A bi-annual gold jewellery design competition in Brazil, the Designers Forum, was launched by the group in South America in 2002. It was the first such competition in that country. The competition generated unprecedented interest in 2004, with a high quality of design and craftsmanship and some 650 projects involved. From these, 33 pieces were selected for the collection.
The Gold of Africa Museum was inaugurated in 2001 in Cape Town with the permanent endowment of the Barbier Mueller collection of West African gold objects purchased by the company in 1998. The Museum also serves as a training facility in the jewellery industry in Cape Town. The Museum continues to attract a growing number of visitors, and to provide special visits for school groups in the Cape Town area.
AngloGold Ashanti and Mintek, South Africa's national metallurgical research organisation, launched Project AuTEK in 2002 to research and develop industrial applications for gold. Project AuTEK has developed a gold-based catalyst for the oxidation of carbon monoxide at ambient temperature. Mintek has carried out pilot-scale catalyst production tests. Negotiations for the commercial production of the catalyst have commenced.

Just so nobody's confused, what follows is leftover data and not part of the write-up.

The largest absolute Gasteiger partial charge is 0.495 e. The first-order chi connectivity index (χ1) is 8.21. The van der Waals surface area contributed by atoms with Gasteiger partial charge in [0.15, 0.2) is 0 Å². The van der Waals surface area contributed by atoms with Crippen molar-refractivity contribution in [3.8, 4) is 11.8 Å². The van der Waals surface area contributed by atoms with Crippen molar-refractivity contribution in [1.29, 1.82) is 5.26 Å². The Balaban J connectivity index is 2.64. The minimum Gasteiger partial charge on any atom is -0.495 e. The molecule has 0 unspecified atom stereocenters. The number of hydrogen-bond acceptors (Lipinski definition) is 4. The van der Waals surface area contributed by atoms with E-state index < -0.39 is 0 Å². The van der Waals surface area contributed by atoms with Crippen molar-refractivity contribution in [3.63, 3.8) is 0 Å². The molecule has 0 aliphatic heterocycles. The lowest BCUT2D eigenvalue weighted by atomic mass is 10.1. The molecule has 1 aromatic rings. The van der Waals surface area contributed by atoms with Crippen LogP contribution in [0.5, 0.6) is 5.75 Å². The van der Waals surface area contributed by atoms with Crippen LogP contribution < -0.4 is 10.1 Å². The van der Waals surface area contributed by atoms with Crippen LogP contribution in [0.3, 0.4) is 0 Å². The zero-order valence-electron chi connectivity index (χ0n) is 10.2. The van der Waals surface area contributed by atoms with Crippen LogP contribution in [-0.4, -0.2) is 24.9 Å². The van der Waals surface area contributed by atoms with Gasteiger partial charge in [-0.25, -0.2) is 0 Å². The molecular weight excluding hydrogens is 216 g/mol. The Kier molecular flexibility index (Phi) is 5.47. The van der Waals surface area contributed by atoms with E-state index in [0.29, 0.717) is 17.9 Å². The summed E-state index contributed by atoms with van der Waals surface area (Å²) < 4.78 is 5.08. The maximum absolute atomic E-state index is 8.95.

An important feature in many of AngloGold Ashanti's marketing projects has been the beneficiation of gold, particularly in South Africa. AngloGold Ashanti's commitment to adding value to gold extends beyond mining and aims to contribute towards the upliftment of people and the sustainability of communities. AngloGold Ashanti remains a sponsor of the Atteridgeville Jewellery Project, established in 2000 by the Vukani-Ubuntu Community Development Project to create opportunities in the jewellery industry in South Africa for the previously disadvantaged through training and development. In 2004, the company also sponsored the expansion of the Soweto Jewellery School to enable it to double its intake of students from 2005.
The process of producing gold
The process of producing gold can be divided into six main phases:
This basic process applies to both underground and surface operations.
Finding the orebody
AngloGold Ashanti's global exploration programme generates targets and undertakes exploration, on its own or in conjunction with joint venture partners.
Creating access to the orebody